“ A great list of books that will help you become a better writer”
Via Charles Fischer, Pat Dalman
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30 Day Poetry Challenge

30 Day Poetry ChallengeDay 1- Write a poem where each line starts with a letter from your first name (an acrostic). It can be about anything, but it should not be about you or your name.Day 2- Who was the last person you texted? Write a five line poem to that person.Day 3- Find the nearest book (of any kind). Turn to page 8. Use the first ten full words on the page in a poem. You may use them in any order, anywhere in the poem.Day 4- Write a haiku. They’re often about nature, but yours can be about anything.Day 5- Write a three line poem about lemons without using the following words: lemon, yellow, round, fruit, citrus, tart, juicy, peel, and sour.Day 6- Write a poem of any length incorporating every word from your latest Facebook status.Day 7- Take a walk until you find a tree you identify with, then write a poem using the tree as a metaphor for yourself or your life.Day 8- Write a cinquain on a topic of your choice.Day 9- Quickly jot down four verbs, four adjectives, and four nouns. Write a poem using all 12 words.Day 10- Pick a one line song lyric to serve as an epigraph to your poem. Then, write the poem to accompany it.Day 11- Write a list poem.Day 12- Tell your life story in 6 words.Day 13- Write a short poem that a child would like.Day 14- Write a bad poem, make it as lousy as you can, do everything wrong, let yourself be awful.Day 15- Post a poem (written by someone else) that you love (for any reason).Day 16- Respond to the poem you posted yesterday with a poem of your own.Day 17- Write a poem that employs a rhyme scheme.Day 18- Write a poem without any end rhyme, only internal rhyme.Day 19- Imagine yourself doing any household task/chore, then write a poem using what you’ve imagined as an extended metaphor for writing.Day 20- Write a narrative poem detailing a specific childhood memory.Day 21- Choose one of the poems you’ve already written and posted as part of this challenge and re-order it in some way. You could rearrange the lines or stanzas or even words in a line. Think of it as a puzzle!Day 22- What is the first car you bought/drove/remember? Write a poem about it.Day 23- Write a seven line poem that begins with “it’s true that fresh air is good for the body” (from Frank O’Hara’s poem “Ave Maria”) and ends with “this is our body” (from Gary Snyder’s “The Bath”).Day 24- Write a poem that’s different in some way from anything you’ve ever written. Take a chance! Be wild!Day 25- Write a poem that includes all of the following words: pistachio, ink, pebble, weather, varnish.Day 26- Gather some magazines/catalogs you don’t mind cutting up and spend ten minutes flipping through them looking for words/sentences that spark your interest. Cut out the words as you go, and (at the end of the ten minutes) arrange the words to form a cut-out poem.Day 27- Begin with the title “The Poem I’d Never Write.” Then, write that poem.Day 28- Visit a virtual art gallery and look around until you find a piece that intrigues you. Write a poem inspired by the artwork.Day 29- Briefly research a poetic form of your choice and write a poem according to the rules of that particular form.Day 30- Write a poem employing extended metaphor to illustrate the experience of the last thirty days.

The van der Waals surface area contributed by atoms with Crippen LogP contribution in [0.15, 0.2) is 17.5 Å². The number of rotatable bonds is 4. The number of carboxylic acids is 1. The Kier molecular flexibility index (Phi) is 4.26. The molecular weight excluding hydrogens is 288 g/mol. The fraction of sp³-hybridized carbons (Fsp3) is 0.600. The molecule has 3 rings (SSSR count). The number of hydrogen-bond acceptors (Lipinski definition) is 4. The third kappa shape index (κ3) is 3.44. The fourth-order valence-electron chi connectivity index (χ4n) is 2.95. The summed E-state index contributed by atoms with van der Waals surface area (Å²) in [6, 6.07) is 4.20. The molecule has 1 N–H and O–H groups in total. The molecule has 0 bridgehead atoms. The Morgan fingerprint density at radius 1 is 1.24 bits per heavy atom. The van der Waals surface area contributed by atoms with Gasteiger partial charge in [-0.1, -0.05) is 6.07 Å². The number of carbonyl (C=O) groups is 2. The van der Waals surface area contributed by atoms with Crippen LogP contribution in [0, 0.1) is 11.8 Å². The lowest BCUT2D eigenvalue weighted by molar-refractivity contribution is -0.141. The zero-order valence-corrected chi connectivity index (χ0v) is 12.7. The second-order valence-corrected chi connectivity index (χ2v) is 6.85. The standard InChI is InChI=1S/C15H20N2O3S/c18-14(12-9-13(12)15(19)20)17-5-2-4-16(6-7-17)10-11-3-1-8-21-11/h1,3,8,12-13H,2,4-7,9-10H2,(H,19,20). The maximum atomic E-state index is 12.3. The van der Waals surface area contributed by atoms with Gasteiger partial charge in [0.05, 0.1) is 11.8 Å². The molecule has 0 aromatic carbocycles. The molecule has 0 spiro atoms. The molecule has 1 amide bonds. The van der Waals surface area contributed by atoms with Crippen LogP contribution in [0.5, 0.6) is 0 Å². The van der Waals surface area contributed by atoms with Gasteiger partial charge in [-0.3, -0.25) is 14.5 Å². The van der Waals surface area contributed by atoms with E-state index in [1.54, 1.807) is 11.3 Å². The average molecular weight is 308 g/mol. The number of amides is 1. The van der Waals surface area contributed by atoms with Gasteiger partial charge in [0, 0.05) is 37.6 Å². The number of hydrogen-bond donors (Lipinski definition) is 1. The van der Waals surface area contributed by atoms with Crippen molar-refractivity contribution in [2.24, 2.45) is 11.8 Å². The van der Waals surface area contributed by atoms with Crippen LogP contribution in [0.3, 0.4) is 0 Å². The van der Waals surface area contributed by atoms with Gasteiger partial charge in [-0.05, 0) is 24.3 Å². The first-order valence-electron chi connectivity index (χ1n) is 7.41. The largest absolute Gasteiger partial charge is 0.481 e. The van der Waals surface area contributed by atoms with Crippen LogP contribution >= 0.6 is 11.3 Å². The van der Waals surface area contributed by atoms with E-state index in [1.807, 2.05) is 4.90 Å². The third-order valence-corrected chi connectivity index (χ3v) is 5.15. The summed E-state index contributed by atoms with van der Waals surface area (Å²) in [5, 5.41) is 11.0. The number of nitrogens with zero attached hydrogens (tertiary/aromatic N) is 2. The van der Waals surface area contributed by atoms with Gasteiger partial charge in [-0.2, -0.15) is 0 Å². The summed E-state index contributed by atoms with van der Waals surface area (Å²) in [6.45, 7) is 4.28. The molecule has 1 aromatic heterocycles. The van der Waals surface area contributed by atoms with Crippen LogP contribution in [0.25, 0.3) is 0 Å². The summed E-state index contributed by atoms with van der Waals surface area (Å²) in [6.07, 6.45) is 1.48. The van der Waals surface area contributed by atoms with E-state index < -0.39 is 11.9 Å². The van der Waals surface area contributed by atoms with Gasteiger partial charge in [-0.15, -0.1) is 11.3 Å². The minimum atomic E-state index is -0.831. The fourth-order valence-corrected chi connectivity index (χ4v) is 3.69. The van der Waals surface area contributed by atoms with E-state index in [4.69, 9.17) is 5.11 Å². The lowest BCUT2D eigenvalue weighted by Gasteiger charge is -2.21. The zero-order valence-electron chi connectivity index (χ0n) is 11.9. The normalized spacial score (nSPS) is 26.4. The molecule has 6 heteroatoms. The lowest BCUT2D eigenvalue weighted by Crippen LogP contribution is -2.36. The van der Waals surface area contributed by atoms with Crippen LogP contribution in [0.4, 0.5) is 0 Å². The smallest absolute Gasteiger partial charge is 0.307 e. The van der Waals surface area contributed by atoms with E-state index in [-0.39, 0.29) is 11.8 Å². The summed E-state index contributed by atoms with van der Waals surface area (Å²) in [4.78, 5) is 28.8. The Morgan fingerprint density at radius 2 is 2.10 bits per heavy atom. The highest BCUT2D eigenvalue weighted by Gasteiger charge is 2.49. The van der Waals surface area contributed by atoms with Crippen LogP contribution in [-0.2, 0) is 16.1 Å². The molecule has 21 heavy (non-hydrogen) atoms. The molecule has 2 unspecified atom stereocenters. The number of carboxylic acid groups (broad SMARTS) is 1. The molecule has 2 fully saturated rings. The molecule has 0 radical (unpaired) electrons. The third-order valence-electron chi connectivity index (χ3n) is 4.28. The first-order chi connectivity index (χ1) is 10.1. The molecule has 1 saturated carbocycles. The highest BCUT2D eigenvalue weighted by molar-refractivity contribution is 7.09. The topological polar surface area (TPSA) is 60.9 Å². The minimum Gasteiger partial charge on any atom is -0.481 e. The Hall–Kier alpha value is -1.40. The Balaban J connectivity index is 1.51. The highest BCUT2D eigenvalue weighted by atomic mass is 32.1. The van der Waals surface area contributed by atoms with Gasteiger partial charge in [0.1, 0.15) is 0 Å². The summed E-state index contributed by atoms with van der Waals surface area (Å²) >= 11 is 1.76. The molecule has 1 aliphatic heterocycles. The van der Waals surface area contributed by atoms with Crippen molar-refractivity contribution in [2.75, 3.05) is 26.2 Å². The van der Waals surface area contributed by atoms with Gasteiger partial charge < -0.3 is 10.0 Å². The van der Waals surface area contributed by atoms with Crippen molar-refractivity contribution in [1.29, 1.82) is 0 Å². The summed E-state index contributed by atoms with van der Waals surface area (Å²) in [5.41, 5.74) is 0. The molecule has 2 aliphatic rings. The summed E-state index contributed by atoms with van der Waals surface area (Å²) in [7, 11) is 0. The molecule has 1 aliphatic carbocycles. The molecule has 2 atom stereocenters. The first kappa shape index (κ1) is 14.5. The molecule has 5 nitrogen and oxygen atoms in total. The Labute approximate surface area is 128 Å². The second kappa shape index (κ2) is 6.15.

Via Pat Dalman
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Key Elements Of A Story: The Flashpoint

Key Elements Of A Story: The Flashpoint | Creative Writing | Scoop.it
“ The flashpoint of a story is its first turning point and has the function of bringing chaos where there was order. It is the point of no return, the trigger that gives rise to conflict and action.”
Via Sharon Bakar, Lynnette Van Dyke, Charles Fischer, Pat Dalman